It is quite impossible to tell Nove’s socialist competition apart from its capitalist counterpart, since under this system, in which the market and the price mechanism that balances supply and demand are preserved, we are still confronted by profit. In Nove’s view profit is not necessarily bad. What socialists criticize is profit usurped by the capitalist class. Since monopolies control prices at will, so long as profit margins do not rise inordinately, (production with the aim of) profit, under the supervision of (socialist) competition, will provide social benefits (Nove, 1991: 203f).
Can Socialism Emerge From the Market?
All the market-socialism proposals touched on above (as well as others we could not deal with) have several points in common: commodity exchange and the price mechanism are preserved; competition continues to function as the driving force and coexists with partial nationalization in the economy; labor-power in search of employment remains a commodity; cooperativism (or firms controlled by and/or belonging to workers in various forms) prevails in production… Let us go through them briefly one by one, examining to what extent they conform to the concept of socialism.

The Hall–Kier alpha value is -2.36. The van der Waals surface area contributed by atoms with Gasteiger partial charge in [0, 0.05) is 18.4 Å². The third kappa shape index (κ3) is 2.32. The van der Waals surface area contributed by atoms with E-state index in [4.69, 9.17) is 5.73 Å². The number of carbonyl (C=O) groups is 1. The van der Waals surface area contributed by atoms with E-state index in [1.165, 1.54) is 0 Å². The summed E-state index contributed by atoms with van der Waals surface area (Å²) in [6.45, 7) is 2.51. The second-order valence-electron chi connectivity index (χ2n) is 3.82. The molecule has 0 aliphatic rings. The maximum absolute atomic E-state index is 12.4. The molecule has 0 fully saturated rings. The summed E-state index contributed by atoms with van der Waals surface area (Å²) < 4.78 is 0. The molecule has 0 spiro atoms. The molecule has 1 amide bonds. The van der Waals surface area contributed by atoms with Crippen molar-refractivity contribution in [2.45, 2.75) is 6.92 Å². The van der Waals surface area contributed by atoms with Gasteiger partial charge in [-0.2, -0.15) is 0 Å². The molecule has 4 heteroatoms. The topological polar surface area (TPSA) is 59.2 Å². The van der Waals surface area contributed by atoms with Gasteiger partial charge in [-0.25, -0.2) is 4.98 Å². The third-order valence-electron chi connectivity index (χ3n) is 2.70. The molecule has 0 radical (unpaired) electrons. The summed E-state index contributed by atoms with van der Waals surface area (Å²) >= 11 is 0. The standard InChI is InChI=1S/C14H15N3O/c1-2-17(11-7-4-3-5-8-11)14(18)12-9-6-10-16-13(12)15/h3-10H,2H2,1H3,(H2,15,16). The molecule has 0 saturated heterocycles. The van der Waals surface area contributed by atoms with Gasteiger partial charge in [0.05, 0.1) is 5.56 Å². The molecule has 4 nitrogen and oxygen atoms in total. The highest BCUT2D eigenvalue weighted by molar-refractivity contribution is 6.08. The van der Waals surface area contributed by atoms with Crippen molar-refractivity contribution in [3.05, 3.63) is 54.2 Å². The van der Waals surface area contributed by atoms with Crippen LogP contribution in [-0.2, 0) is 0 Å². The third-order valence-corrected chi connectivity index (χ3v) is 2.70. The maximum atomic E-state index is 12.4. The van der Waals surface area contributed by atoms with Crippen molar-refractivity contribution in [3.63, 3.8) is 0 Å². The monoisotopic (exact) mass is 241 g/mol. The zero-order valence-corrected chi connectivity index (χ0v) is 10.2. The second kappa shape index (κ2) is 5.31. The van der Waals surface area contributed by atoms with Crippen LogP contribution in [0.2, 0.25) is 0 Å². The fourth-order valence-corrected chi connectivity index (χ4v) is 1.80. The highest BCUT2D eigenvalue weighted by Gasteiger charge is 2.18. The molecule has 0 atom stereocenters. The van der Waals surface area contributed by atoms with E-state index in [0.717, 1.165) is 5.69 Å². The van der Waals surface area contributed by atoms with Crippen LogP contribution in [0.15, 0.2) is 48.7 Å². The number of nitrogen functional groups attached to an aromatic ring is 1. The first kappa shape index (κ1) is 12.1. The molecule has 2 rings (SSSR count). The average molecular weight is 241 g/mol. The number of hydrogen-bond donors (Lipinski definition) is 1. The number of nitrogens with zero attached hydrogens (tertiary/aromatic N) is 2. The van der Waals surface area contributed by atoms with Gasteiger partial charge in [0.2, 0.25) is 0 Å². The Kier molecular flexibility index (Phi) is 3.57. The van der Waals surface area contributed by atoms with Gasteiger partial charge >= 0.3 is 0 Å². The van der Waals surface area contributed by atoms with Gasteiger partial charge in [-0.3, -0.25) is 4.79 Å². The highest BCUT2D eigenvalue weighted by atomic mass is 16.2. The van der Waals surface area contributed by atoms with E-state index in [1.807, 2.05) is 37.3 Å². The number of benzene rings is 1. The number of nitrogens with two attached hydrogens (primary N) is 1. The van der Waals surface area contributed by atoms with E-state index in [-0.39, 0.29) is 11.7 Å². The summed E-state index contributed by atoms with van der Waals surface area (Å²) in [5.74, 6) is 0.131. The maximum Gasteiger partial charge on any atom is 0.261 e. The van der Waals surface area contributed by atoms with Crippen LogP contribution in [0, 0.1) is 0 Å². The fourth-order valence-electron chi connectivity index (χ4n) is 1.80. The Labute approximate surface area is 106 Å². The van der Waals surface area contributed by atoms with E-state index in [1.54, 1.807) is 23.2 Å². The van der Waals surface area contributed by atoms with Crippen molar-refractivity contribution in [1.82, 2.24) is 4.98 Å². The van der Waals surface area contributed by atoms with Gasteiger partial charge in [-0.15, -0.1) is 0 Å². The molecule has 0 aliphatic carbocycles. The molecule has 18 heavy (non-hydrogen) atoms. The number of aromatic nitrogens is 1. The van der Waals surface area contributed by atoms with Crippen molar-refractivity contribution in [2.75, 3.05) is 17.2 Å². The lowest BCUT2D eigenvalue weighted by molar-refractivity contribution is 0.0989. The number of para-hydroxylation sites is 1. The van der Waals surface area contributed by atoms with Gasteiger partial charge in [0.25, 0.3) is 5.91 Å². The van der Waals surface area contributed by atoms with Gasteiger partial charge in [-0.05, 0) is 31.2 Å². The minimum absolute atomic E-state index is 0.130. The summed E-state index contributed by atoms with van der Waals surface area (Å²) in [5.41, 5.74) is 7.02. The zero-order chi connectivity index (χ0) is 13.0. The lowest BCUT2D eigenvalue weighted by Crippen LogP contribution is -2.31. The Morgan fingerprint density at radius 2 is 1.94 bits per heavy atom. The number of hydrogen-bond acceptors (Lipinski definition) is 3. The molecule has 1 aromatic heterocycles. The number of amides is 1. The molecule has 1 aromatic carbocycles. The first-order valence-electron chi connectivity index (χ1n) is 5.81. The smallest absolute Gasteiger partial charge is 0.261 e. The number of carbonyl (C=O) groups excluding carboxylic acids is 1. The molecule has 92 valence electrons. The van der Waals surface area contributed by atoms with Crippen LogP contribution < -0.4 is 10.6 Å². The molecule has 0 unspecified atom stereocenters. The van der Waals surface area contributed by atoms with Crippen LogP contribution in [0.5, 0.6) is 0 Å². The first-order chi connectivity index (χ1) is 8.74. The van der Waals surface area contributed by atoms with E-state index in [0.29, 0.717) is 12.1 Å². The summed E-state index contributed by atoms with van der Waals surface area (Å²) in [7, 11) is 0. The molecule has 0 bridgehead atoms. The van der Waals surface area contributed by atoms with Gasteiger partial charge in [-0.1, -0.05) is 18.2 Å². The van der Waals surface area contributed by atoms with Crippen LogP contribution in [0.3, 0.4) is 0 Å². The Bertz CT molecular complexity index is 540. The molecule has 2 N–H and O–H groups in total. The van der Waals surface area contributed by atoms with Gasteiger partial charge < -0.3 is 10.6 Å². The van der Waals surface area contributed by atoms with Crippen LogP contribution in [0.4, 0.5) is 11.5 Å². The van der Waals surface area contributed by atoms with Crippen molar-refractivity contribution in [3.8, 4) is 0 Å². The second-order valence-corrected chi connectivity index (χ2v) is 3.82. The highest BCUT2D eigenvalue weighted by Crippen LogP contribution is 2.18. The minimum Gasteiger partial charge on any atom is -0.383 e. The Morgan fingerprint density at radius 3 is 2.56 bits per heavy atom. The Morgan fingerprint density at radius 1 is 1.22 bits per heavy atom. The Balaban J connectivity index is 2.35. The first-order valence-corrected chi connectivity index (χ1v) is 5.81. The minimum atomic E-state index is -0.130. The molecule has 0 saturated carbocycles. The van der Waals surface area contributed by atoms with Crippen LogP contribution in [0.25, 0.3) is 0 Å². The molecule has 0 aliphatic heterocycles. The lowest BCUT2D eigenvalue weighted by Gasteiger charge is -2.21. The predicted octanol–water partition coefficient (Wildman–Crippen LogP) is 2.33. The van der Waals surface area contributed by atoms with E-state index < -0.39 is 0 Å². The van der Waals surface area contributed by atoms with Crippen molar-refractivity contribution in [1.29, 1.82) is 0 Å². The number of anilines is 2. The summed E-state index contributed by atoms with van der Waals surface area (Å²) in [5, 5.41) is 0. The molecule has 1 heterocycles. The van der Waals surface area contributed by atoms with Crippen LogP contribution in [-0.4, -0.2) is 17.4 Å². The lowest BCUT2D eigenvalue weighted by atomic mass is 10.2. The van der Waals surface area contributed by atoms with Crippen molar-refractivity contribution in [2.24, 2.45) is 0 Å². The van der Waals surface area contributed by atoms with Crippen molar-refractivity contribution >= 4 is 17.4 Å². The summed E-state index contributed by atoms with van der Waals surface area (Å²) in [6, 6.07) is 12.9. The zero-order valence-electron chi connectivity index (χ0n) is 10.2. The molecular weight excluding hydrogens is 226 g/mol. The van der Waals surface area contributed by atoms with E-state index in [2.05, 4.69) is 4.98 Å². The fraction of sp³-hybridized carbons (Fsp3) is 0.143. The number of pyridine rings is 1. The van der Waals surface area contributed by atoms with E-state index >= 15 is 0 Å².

It is worth taking note of certain details Nove fails to mention regarding frameworks of competition that entail the profit motive. The most effective competitive tool used by firms producing similar goods and services is their costs and prices. Competition can be seen as a war of each firm against all others, and price-cutting is the primary weapon in this war (Marx, 1990: 777). Producers who manufacture their products at lower cost than their competitors and can therefore cut prices not only raise their profits by widening their market shares, but also force competitors to increase productivity, on pain of being driven to ruin (Marx, 1991: 295f).3